WordPress.org Added 910 New Themes in 2015

photo credit: Βethan - cc
photo credit: Βethancc

The WordPress.org Theme Review Team has just wrapped up a busy year of adding new themes, approving updates, and overhauling procedures. In 2015, the team reviewed and approved 910 new themes with the help of 236 reviewers, according to TRT member Ulrich Pogson.

Despite their best efforts, the team cannot keep up with the massive influx of themes. The queue has been bogged down by submissions from authors whose themes have not been run against Theme Unit Test Data and the Theme Check Plugin.

At the end of 2015, some theme authors were waiting two or more months before their first review. One of the reasons, according to TRT member Justin Tadlock, is that many of the themes submitted are far from ready to be approved upon their initial review.

“The majority of themes submitted don’t follow the guidelines, which considerably slows down the process,” Tadlock said. “Themes will often have 20-30 issues or more. If we can get to a point where the majority of submissions only have a few minor issues, we really wouldn’t have a queue.”

Automation is Coming Soon

The Theme Review Team made a number of controversial decisions at the beginning of 2015, including the move to require theme authors to use the customizer for building theme options. Negative pushback from the community came to a head when the team started cracking down on violations of the presentation vs. functionality guideline.

At the end of May, Matt Mullenweg joined in on the Theme Review Team’s slack channel and challenged them to look at the review process and directory in a new way, opening up new avenues for the team to pursue in improving that experience. This was a watershed moment for the Theme Review Team that resulted in the unanimous approval of a new roadmap to improve the directory and review process.

The team is now moving towards more automation, the first item on the roadmap, starting with auto-approval of theme updates. Automation will make a major impact on the time themes spend in the queue. The team has yet to implement it fully, because they’re still putting the code in place to improve the system.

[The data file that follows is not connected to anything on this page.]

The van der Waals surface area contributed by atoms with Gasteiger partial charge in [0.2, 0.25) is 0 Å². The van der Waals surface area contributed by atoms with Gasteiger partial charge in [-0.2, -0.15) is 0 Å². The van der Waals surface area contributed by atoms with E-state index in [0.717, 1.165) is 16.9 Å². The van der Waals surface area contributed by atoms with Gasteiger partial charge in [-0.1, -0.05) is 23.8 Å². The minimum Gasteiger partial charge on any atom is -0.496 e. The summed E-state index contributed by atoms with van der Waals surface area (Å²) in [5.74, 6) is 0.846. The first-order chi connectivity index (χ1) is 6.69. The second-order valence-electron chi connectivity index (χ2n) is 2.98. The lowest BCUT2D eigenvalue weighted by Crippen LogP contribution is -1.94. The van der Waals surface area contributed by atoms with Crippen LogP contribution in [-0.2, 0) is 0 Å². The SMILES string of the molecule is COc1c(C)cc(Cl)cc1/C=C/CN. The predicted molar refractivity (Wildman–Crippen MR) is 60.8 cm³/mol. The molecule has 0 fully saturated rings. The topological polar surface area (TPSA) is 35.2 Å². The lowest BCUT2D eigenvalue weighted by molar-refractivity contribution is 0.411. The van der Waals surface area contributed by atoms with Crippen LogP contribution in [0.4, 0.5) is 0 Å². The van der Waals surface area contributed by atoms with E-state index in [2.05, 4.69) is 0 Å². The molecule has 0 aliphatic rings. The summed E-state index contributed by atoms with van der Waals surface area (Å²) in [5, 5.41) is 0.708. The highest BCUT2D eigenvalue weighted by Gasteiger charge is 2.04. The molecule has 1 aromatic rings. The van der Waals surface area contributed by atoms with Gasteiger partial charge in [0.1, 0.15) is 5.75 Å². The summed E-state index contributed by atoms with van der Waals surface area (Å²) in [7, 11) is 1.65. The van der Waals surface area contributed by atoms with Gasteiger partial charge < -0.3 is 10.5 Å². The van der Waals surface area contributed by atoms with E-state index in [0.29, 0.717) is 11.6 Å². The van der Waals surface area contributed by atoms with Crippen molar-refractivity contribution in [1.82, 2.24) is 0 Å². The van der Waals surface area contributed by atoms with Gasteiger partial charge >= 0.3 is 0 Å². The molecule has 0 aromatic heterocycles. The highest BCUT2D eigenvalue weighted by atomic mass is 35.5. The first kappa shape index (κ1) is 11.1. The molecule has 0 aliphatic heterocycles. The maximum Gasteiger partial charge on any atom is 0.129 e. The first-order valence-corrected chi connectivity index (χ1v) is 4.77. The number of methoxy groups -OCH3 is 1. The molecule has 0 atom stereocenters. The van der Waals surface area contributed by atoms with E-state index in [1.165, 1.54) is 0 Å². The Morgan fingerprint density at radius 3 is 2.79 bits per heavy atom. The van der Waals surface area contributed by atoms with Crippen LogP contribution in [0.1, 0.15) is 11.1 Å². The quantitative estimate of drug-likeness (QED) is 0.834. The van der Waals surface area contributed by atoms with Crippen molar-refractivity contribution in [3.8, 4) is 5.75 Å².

2015 Theme Review Team Milestones

Despite delays on the roadmap, the Theme Review Team implemented many excellent changes during 2015, especially pertaining to education and documentation. In February, the team updated the Theme Review Handbook to include design recommendations. These recommendations were created to encourage design feedback on submissions to the directory and are formatted to help the theme author think more critically about design decisions.

Following the new requirement for WordPress.org themes to use the customizer for creating options, the TRT rallied, putting together more customizer resources and documentation. Nick Halsey assisted the team by updating the Theme Developer Handbook with a comprehensive guide to the customizer API. The team also began curating a library of code examples on GitHub for theme developers, with the first section devoted to customizer code.

When WordPress 4.3 added the site icons feature, the Theme Review Team began working with authors to phase out favicon support in themes. By the time WordPress 4.5 rolls around, all themes hosted in the official directory should be on track to use the core-supported method of adding site icons.

In July, the team voted to allow themes to use the WP REST API plugin, officially welcoming these new types of themes into the directory.

Throughout 2015, the Theme Review team moved quickly to navigate new waters as WordPress core improved. All of these initiatives and resources were created in addition to the 910 new themes that were reviewed and added to the directory. This is remarkable, given that the team is primarily made up of volunteers.

With the improved tools coming in 2016, WordPress.org theme authors can expect faster reviews, freeing up more time for reviewers to focus on improving the directory, creating more educational resources, and mentoring new reviewers.

7 Comments